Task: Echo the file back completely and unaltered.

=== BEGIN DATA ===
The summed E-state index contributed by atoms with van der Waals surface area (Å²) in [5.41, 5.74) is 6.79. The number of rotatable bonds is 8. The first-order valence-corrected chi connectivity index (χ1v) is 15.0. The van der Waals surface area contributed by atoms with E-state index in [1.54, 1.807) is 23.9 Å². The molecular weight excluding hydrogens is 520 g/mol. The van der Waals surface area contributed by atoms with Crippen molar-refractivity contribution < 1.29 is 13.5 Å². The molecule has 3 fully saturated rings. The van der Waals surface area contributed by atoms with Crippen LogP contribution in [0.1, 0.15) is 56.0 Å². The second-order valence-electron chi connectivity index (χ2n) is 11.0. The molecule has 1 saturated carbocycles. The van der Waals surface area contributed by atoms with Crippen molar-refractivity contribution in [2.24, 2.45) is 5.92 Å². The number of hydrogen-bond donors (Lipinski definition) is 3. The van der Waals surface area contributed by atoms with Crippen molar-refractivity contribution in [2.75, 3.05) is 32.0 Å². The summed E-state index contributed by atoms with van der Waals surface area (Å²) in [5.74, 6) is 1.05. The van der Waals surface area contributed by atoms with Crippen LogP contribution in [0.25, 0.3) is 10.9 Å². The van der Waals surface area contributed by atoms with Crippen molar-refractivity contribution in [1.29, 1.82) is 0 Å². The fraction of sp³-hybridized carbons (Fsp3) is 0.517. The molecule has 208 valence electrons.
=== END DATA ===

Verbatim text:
The summed E-state index contributed by atoms with van der Waals surface area (Å²) in [5.41, 5.74) is 6.79. The number of rotatable bonds is 8. The first-order valence-corrected chi connectivity index (χ1v) is 15.0. The van der Waals surface area contributed by atoms with E-state index in [1.54, 1.807) is 23.9 Å². The molecular weight excluding hydrogens is 520 g/mol. The van der Waals surface area contributed by atoms with Crippen molar-refractivity contribution < 1.29 is 13.5 Å². The molecule has 3 fully saturated rings. The van der Waals surface area contributed by atoms with Crippen LogP contribution in [0.1, 0.15) is 56.0 Å². The second-order valence-electron chi connectivity index (χ2n) is 11.0. The molecule has 1 saturated carbocycles. The van der Waals surface area contributed by atoms with Crippen molar-refractivity contribution in [2.24, 2.45) is 5.92 Å². The number of hydrogen-bond donors (Lipinski definition) is 3. The van der Waals surface area contributed by atoms with Crippen molar-refractivity contribution in [2.75, 3.05) is 32.0 Å². The summed E-state index contributed by atoms with van der Waals surface area (Å²) in [5.74, 6) is 1.05. The van der Waals surface area contributed by atoms with Crippen LogP contribution in [0.25, 0.3) is 10.9 Å². The van der Waals surface area contributed by atoms with Crippen molar-refractivity contribution in [1.29, 1.82) is 0 Å². The fraction of sp³-hybridized carbons (Fsp3) is 0.517. The molecule has 208 valence electrons.